Armed Opposition Group Arrested In Venezuela's Merida City

Authorities in Venezuela's western state of Merida say they have arrested three armed opposition protesters, as violent anti-government groups continue to vandalise public assets.

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A barricade on Avenue Las Americas (Ewan Robertson/Venezuelanalysis)
A barricade on Avenue Las Americas (Ewan Robertson/Venezuelanalysis)
By Ryan Mallett-Outtrim
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Merida, April 9th 2014 (venezuelanalysis.com) - Authorities in Venezuela's western state of Merida say they have arrested three armed opposition protesters, as violent anti-government groups continue to vandalise public assets.

According to state governor Alexis Ramirez, the protesters were carrying a rifle and an improvised shotgun-like weapon.

The trio were captured by authorities on Avenue Las Americas – a main road that has been repeatedly blocked by opposition barricades.

The governor claimed the armed group raises concerns of possible paramilitary activity in Merida state. However, he stated that the authorities will continue to work to remove barricades.

“In the coming hours, we will continue to report on the progress of our actions for the complete restoration of peace and order in the city,” Ramirez stated.

Merida city has been hit with violent anti-government demonstrations since January, when opposition groups began roadblocks on Las Americas. Although barricades have since spread to other parts of the city, semi-permanent roadblocks on Las Americas remain among the most fortified in the city. Public transport has also been repeatedly targeted by hit-and-run attacks.

Yesterday, two of Merida's trolleybus stations were also closed after they were attacked with molotov cocktails, according to the Minister for Land Transport, Haiman El Troudi. The minister described the incident as a “terrorist attack”.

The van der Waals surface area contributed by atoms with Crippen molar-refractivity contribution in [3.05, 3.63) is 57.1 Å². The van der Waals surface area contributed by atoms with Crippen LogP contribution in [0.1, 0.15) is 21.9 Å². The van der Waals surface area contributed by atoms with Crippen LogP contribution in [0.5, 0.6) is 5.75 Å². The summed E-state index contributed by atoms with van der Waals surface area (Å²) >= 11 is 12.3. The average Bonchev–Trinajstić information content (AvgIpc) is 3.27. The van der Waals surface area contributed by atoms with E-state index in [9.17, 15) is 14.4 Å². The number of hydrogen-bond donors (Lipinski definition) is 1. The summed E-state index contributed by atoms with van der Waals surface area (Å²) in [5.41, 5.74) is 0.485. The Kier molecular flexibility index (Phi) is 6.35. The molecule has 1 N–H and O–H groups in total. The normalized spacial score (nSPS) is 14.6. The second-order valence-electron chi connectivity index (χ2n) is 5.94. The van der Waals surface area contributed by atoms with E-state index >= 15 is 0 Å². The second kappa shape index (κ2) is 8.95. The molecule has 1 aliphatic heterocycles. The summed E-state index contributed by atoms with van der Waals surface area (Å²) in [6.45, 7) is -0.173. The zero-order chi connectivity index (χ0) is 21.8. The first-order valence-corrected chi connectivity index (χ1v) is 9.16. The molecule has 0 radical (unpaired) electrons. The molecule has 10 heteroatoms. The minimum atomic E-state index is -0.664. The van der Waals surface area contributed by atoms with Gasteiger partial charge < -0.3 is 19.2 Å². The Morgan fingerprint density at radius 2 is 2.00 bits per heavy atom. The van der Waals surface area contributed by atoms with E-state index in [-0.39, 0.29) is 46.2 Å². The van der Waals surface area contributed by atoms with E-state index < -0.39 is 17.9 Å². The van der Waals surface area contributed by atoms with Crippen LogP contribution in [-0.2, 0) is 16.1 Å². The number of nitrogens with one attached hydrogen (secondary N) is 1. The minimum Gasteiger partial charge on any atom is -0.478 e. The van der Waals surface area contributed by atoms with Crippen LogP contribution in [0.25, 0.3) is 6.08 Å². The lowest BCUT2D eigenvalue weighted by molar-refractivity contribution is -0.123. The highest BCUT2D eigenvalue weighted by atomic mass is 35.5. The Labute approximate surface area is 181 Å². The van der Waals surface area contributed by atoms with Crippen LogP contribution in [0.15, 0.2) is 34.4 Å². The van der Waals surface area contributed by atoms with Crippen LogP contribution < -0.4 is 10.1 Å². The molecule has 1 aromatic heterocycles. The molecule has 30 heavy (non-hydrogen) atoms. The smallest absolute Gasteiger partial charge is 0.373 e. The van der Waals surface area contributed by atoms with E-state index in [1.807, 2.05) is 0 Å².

“Despite the terrorist actions, the Merida trolleybus is running,” El Troudi stated.

"Paramilitaries" on the Barricades

Today, President Nicolas Maduro stated that the government has evidence of paramilitary involvement in opposition barricades.

The president pointed to last week's arrest of Gabriel Reyes at an opposition barricade in San Cristobal – a state neighbouring Merida. Reyes is wanted by Interpol for alleged narcotics smuggling, according to the Venezuelan government.

“He is one of the most wanted drug traffickers by international authorities... A known drug dealer,” Maduro stated.

“[He is] wanted internationally. Where [was he] captured? Leading the barricades,” Maduro stated.

Maduro also said that another protester recently arrested in Barinas state is likewise wanted by Interpol.

“A man of Colombian nationality, Hugo Alberto Nuncira Soto was captured in Barinas,” Maduro stated.

“A member of the narcotrafficking criminal gang Los Urabeños in Colombia, dedicated to drug trafficking, kidnapping, extortion,” Maduro said.

“[He is] wanted by Interpol with a red notice...he was leading barricaders and barricades,” he stated.

Maduro also said that another recently detained barricader, Ardinson Freire Mosquera was wanted by Venezuelan authorities for smuggling. The president described him as a “boss of the barricaders”.

Yet another alleged opposition protester was found within the last week carrying false “documents” while trying to leave the Zulia state capital, Maracaibo, according to Minister for Internal Affairs Miguel Rodriguez.

“He was once was seen at a roadblock,” Rodriguez stated.

“There must be justice and exemplary punishment to all those criminals who seek to fill our country with chaos and violence,” Maduro said.

Vandalism Continues

In the latest anti-government violence, a truck belonging to state oil company PDVSA was torched in Carabobo state yesterday.

When firefighters arrived at the scene, they were shot at by nearby snipers, according to Maduro.

No deaths or injuries have been reported in relation to the incident.

Incidents of street crime have also increased in wealthy areas of Caracas around barricades, interior minister Miguel Rodriguez stated yesterday.

According to Rodriguez, criminals are taking advantage of barricades to “seize the moment” to target pedestrians. The minister stated that “several thefts have been reported and an attempted kidnapping has been foiled” in Caracas' upmarket neighbourhoods.

Rodriguez's warning comes just days after Globovision journalist Nairobi Pinto was reportedly kidnapped. According to her father, Luis Pinto, she was taken by two gunmen outside her Caracas home on Sunday. Pinto has stated that he hasn't received any ransom demands, and called on the alleged kidnappers to “see sense” and release his daughter.

“I appeal to any human sensitivity they may have. Right now there is a home that has fallen apart following the disappearance of my daughter,” he stated.